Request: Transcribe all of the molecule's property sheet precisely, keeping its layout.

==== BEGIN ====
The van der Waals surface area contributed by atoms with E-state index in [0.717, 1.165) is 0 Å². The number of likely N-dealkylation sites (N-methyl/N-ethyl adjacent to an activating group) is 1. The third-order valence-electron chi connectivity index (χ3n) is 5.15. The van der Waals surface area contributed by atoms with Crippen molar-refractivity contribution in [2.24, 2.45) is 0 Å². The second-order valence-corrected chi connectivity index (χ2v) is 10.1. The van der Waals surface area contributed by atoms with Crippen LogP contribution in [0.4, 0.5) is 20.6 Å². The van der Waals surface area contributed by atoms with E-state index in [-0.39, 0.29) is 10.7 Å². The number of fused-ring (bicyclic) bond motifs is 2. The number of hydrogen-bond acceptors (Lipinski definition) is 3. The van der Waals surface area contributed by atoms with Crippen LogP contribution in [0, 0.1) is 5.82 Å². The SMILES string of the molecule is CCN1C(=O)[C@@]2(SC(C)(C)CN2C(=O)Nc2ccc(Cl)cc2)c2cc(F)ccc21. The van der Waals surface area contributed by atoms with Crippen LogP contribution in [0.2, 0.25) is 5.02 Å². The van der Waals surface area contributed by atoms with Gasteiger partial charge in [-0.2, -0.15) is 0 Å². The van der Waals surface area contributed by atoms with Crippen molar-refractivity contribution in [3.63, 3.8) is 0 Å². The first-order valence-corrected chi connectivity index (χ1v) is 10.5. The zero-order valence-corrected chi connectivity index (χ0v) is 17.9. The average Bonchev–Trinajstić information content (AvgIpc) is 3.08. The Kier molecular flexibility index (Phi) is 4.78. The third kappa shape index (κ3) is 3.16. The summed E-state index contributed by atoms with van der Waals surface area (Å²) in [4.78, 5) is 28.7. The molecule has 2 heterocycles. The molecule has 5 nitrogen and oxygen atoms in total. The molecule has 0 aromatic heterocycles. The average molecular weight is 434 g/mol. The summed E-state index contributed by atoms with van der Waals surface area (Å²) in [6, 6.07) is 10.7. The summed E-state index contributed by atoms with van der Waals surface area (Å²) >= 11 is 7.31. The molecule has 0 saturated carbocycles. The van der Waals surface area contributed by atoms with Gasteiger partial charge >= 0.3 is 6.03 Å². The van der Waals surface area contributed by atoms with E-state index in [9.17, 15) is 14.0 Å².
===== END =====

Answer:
The van der Waals surface area contributed by atoms with E-state index in [0.717, 1.165) is 0 Å². The number of likely N-dealkylation sites (N-methyl/N-ethyl adjacent to an activating group) is 1. The third-order valence-electron chi connectivity index (χ3n) is 5.15. The van der Waals surface area contributed by atoms with Crippen molar-refractivity contribution in [2.24, 2.45) is 0 Å². The second-order valence-corrected chi connectivity index (χ2v) is 10.1. The van der Waals surface area contributed by atoms with Crippen LogP contribution in [0.4, 0.5) is 20.6 Å². The van der Waals surface area contributed by atoms with E-state index in [-0.39, 0.29) is 10.7 Å². The number of fused-ring (bicyclic) bond motifs is 2. The number of hydrogen-bond acceptors (Lipinski definition) is 3. The van der Waals surface area contributed by atoms with Crippen LogP contribution in [0, 0.1) is 5.82 Å². The SMILES string of the molecule is CCN1C(=O)[C@@]2(SC(C)(C)CN2C(=O)Nc2ccc(Cl)cc2)c2cc(F)ccc21. The van der Waals surface area contributed by atoms with Crippen LogP contribution in [0.2, 0.25) is 5.02 Å². The van der Waals surface area contributed by atoms with Gasteiger partial charge in [-0.2, -0.15) is 0 Å². The van der Waals surface area contributed by atoms with Crippen molar-refractivity contribution in [3.63, 3.8) is 0 Å². The first-order valence-corrected chi connectivity index (χ1v) is 10.5. The zero-order valence-corrected chi connectivity index (χ0v) is 17.9. The average Bonchev–Trinajstić information content (AvgIpc) is 3.08. The Kier molecular flexibility index (Phi) is 4.78. The third kappa shape index (κ3) is 3.16. The summed E-state index contributed by atoms with van der Waals surface area (Å²) in [4.78, 5) is 28.7. The molecule has 2 heterocycles. The molecule has 5 nitrogen and oxygen atoms in total. The molecule has 0 aromatic heterocycles. The average molecular weight is 434 g/mol. The summed E-state index contributed by atoms with van der Waals surface area (Å²) in [6, 6.07) is 10.7. The summed E-state index contributed by atoms with van der Waals surface area (Å²) >= 11 is 7.31. The molecule has 0 saturated carbocycles. The van der Waals surface area contributed by atoms with Gasteiger partial charge >= 0.3 is 6.03 Å². The van der Waals surface area contributed by atoms with E-state index in [9.17, 15) is 14.0 Å².